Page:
DFB – “Operation Intrude N313” (Metal Gear) – Part II

To immediately jump in from my last blog, I established the first obligatory hump for a stealth game to cross in order for growth, and that’s Artificial Intelligence. It’s an overwhelming priority for stealth games given the requisite social machine that’s at work. In a way, it’s an advanced irony to grasp because the games are social in their necessity that the player be non-social as a primary objective. The context created by this structure becomes immense, yet extremely delicate, so the game’s shortcomings become glaringly apparent despite the fact that they may stem from strict technological limitations. Due to this issue, my first curiosity that’s raised is how far the industry has collectively progressed in this area. How advanced has the AI really become for our games? I hear all the time how something F.E.A.R. had AI to be praised; as we’ll get to with these blogs, games like MGS2 were definite jumps forward for the genre specifically as well. However, personal awe aside, they really weren’t that much in the big scheme of things (no offense intended to developers).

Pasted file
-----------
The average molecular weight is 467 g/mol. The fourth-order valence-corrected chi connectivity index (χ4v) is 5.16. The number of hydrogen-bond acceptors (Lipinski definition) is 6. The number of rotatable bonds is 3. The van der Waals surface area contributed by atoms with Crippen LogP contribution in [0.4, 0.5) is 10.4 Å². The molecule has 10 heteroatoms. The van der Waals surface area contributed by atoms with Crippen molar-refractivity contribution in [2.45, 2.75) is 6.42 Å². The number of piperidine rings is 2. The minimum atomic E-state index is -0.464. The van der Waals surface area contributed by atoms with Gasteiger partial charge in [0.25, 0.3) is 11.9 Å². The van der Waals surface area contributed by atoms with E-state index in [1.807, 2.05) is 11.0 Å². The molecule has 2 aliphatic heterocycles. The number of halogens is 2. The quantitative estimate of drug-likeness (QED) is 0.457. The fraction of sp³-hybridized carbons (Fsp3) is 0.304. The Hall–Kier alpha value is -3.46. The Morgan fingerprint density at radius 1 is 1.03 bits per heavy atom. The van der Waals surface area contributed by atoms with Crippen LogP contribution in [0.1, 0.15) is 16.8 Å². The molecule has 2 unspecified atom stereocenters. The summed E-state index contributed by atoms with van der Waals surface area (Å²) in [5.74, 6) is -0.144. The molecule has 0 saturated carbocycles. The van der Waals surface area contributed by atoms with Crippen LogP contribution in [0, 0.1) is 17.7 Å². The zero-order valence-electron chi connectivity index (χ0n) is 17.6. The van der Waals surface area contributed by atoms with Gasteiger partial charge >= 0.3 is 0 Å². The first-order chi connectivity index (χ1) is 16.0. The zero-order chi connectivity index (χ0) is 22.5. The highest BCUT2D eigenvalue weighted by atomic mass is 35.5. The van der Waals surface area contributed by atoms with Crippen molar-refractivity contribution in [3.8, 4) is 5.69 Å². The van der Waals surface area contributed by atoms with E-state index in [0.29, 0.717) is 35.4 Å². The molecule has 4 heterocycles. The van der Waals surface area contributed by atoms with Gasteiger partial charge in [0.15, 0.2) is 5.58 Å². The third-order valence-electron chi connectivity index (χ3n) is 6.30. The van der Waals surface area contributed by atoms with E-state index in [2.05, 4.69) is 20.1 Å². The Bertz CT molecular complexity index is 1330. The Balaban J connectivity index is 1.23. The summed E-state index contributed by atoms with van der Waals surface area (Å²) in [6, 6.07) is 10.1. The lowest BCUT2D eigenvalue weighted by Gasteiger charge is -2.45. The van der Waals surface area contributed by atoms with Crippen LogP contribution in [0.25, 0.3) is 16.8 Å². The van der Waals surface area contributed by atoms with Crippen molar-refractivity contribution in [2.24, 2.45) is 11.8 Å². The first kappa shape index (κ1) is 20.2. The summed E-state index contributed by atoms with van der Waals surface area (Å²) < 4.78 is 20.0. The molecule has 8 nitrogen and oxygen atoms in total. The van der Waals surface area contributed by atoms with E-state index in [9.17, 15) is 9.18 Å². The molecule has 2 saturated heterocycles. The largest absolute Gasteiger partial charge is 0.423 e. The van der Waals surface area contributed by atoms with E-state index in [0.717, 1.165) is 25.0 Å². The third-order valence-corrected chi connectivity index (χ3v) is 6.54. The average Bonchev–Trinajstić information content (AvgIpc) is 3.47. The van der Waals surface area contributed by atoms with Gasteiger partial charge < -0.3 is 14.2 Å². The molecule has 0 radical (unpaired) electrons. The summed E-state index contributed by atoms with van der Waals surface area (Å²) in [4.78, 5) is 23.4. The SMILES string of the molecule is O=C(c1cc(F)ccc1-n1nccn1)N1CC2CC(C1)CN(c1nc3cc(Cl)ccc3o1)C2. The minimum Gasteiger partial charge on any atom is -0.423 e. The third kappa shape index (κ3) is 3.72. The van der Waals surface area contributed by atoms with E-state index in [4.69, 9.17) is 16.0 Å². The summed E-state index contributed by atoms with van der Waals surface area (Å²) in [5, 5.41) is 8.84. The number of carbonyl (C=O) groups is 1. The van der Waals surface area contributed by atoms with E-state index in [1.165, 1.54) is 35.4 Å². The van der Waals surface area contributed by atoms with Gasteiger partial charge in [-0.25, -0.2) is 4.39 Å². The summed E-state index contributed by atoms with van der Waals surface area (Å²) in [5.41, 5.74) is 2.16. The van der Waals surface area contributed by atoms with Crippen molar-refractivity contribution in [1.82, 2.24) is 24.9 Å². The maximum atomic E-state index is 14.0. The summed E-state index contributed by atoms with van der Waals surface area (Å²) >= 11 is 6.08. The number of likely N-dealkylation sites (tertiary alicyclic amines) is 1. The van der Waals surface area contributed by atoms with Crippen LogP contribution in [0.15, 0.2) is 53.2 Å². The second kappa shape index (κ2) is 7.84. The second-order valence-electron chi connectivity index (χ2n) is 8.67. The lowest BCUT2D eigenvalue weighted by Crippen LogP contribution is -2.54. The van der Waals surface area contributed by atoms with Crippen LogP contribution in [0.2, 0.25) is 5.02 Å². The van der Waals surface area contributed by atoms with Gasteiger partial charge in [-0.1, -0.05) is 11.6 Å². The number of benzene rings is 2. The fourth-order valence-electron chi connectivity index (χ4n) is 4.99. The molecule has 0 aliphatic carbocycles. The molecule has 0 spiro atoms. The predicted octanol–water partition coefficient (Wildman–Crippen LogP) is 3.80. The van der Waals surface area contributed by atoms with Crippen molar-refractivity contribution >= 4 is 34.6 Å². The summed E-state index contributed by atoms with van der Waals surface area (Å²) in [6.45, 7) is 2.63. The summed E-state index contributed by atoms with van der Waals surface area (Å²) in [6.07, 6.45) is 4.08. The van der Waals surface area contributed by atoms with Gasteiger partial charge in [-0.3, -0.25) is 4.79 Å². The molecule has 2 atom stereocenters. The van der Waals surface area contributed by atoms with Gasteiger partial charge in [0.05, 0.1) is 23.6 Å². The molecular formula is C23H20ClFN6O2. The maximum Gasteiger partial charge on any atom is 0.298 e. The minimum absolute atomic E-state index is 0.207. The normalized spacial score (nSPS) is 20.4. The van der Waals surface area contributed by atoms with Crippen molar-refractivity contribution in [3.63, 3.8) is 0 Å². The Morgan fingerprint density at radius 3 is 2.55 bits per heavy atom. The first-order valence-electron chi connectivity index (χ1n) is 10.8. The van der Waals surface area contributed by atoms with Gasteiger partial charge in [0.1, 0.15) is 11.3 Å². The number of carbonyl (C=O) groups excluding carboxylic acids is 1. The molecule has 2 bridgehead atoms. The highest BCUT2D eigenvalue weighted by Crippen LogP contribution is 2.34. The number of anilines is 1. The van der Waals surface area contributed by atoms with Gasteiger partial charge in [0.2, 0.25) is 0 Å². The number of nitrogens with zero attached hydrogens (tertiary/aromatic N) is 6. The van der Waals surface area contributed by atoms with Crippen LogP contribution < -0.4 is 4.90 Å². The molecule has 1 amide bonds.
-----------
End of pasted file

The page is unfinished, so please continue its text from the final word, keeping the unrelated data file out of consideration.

Asking for a perfect stealth game in the current environment is like planting a seed in infertile soil and expecting it to grow within five minutes. This is because AI is simply not going to make this step because we want it to. One of the largest problems with AI are the algorithms required for it to simulate human intelligence. Problem solving among machines is an assumed comprehension of our age because most of us have been raised off my little musing in my last blog (i.e. ludicrous yet enjoyable fictional creations such as SkyNet). The most game developers can craft these days is “the illusion” of intelligent beings. This illusion is disheartening to witness because most gamers are extremely familiar with what goes on behind the veil of a game’s development (we all know our way around computers for the most part). The good news is that for right now, the room is open for developers to find extremely clever work-arounds for the dam of limitations in front of them. I’ve never been happy with the amount I’ve been able to see behind a game while playing it, but that’s nobody’s fault really. How silly would it be to ask that game designers/developers find a way to darken or thicken this veil? That’s a question that becomes more and more relevant now to any gamer with more than few neurons firing.